|Title:||Empirical Studies of Copyright Registration|
|Citation:||Oliar, D. Empirical Studies of Copyright Registration. Draft 3/2/2017. To be included in Research Handbook on the Economics of Intellectual Property Law (Vol. II – Analytical Methods) (Peter S. Menell & David L. Schwartz eds., Edward Elgar Publishing, forthcoming 2017)|
|Key Related Studies:|
|About the Data|
|Data Description:||The study consists of a literature review of empirical evidence in relation to copyright registrations in the United States, comprising of seven journal articles.|
|Data Type:||Secondary data|
|Secondary Data Sources:|
|Data Collection Methods:|
|Data Analysis Methods:|
|Cross Country Study?:||No|
|Government or policy study?:||No|
|Time Period(s) of Collection:||
“Despite the blossoming of copyright law and authorship theories over the past decades, there has thus far been very little in terms of empirical research to either affirm or refute any. Fortunately, the Copyright Office is home to the largest and oldest running registry of copyright claims worldwide, whose contents give a sense of the rate and direction of the production of literature, music, theatre, dance, the fine arts, movies and other original and expressive works of authorship in the U.S. over time. In recent years, a small yet growing body of literature has started to look at registration records in order to inform copyright policy.
This essay provides a survey of the empirical literature on copyright registration to date. Chronologically, the literature has come to rely on better data over time. Initial studies used registration data that were noisy in significant ways; later studies composed their statistics by aggregating the contents of individual registration records scoured from the Copyright Office’s website; current studies rely on accurate data obtained directly from the Office. Registration data have been used to provide descriptive statistics about authors, the authorship process and the rate and direction of authorial creativity; to challenge accepted premises of copyright and authorship theories; to assess the prudence of particular copyright reforms and to assess the overall performance of the copyright system. The forthcoming public release of registration data is likely to contribute to their further scholarly analysis.”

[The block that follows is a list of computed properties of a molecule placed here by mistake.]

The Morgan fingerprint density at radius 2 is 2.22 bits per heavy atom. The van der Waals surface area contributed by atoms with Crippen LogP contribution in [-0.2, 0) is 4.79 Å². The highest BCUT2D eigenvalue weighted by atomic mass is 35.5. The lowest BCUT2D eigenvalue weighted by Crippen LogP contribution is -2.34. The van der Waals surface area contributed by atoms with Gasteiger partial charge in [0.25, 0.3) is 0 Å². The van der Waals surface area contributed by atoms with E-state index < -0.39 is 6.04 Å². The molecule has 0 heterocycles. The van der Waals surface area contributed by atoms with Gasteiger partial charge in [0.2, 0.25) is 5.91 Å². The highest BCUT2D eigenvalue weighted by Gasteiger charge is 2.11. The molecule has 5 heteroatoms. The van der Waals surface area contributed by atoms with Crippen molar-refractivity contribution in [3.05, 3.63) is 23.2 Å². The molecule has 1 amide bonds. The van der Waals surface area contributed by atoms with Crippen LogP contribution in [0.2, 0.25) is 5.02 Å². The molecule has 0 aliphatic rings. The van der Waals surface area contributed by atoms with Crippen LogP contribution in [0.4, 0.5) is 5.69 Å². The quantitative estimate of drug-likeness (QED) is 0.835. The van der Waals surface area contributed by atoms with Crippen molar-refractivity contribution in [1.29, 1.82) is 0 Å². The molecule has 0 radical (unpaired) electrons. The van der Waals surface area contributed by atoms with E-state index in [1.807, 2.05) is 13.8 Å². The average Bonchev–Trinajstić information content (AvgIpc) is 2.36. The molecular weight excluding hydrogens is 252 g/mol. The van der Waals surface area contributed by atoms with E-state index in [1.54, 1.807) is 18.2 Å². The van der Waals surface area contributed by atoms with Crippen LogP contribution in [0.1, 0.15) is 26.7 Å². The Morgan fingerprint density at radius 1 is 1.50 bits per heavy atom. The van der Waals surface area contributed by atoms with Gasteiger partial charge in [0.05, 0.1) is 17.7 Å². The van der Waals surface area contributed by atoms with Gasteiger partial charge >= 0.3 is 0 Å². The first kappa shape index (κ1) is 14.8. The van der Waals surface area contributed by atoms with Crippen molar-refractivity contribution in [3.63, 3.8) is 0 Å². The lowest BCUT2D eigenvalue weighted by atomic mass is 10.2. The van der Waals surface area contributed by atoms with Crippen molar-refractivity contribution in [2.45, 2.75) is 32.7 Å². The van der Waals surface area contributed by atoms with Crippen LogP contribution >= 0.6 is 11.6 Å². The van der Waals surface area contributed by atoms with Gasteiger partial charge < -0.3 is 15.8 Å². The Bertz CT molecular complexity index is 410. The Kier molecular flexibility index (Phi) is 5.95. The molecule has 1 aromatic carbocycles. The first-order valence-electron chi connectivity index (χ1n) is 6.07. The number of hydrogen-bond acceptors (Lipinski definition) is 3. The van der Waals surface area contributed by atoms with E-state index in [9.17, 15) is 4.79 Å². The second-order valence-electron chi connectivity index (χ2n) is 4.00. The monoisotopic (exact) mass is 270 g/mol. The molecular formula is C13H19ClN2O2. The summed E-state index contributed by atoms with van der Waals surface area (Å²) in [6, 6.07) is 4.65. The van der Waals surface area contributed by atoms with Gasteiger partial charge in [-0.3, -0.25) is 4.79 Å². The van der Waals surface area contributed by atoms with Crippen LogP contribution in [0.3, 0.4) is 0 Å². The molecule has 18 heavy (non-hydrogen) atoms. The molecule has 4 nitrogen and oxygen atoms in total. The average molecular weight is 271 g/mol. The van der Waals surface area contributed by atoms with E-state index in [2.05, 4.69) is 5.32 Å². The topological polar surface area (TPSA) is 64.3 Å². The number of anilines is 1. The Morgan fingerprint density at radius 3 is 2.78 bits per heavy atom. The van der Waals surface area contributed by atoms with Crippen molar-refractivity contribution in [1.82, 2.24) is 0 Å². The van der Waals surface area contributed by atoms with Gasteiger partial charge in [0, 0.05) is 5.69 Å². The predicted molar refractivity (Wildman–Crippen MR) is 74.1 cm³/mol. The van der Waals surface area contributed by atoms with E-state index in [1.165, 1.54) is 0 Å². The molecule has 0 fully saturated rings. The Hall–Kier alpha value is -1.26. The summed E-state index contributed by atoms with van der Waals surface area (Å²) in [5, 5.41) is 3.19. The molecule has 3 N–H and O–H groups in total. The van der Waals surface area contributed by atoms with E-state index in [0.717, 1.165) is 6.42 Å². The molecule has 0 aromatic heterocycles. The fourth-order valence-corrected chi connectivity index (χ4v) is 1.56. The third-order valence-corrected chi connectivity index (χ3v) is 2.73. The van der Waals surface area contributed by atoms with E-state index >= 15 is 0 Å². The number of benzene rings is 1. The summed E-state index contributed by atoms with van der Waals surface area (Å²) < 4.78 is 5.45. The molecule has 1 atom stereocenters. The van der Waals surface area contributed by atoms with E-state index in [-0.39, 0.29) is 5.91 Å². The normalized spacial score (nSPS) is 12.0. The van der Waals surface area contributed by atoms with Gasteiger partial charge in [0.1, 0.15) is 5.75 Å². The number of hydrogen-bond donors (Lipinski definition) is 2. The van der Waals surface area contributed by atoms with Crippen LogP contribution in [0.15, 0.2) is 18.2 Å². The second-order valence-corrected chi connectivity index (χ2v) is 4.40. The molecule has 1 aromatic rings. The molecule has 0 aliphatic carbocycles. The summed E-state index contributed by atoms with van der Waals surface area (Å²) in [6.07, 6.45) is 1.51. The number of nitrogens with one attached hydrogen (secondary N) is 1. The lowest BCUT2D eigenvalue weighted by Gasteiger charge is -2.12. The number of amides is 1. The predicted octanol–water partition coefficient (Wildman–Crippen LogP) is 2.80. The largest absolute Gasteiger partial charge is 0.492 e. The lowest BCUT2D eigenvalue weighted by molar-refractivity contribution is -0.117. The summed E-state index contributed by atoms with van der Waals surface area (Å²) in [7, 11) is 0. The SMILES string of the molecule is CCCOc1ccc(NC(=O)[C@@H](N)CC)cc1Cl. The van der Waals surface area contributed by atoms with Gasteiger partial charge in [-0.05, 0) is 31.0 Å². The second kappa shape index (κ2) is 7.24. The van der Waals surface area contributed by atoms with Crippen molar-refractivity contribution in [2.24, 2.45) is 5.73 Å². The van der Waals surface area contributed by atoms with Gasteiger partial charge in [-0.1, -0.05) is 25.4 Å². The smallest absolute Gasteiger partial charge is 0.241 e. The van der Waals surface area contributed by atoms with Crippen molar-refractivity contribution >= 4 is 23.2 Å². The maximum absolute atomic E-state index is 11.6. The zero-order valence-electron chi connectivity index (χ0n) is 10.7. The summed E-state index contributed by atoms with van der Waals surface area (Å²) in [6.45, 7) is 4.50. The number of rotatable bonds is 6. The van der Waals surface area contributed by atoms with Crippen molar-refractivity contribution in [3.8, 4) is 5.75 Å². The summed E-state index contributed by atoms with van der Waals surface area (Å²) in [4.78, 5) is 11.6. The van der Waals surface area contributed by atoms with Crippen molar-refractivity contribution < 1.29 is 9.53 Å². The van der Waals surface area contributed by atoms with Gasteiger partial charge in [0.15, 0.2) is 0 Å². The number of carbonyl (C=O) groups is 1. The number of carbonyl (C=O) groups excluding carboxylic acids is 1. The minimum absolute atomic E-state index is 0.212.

Main Results of the Study
The study evidences three “stages” of empirical research in copyright registrations:• Early studies (2003 – 2009) – This stage is characterised by the use of noisy, and potentially unreliable, data on the number of registrations. The authors conclude the evidence obtained is still valuable, including: term extensions since the implementation of the Berne conventions have caused no significant increase in registrations, and; court cases perceived as strengthening protection increase copyright registration applications.• Second wave (2013 – 2014) – This stage is characterised by the use of computerised scripts utilised to count the number of registrations in a given year, and is generally perceived to be more reliable than the early studies detailed above. These studies take in more demographic factors of registration applicants, finding that age differs substantially across artistic fields (e.g. generally very young creators in music, whereas literary authors tend to be older), and that geographic clusters are evident in certain fields (e.g. film and music tend to be highly concentrated in specific areas, rather than uniformly distributed).• Third stage (2015 onwards) – This stage is characterised by the “gold standard” use of official Copyright Office data (obtained from the full Copyright Office Catalogue). These studies can give more longitudinal evidence of registration trends over time, having access to records from 1978-2012. Further demographic evidence is provided on factors such as race and gender, which reveal that authors are becoming more diverse over time.
Policy Implications as Stated By Author
The study has a descriptive purpose to provide reliable information as to the relationship between copyright and incentives to create, evidencing nearly twenty years of empirical evidence. Similarly there is a policy-informing purpose. In regards to terms of protection, there is evidence of substantial differences in authors’ ages across art forms, which may suggest that copyright duration should be reconsidered to optimise incentives (and create cohesiveness in the light of increasingly older authors). Furthermore, demographic data in relation to geographic clusters of creativity, or racial minorities, may be useful in informing where educational policies should be directed.
Coverage of Study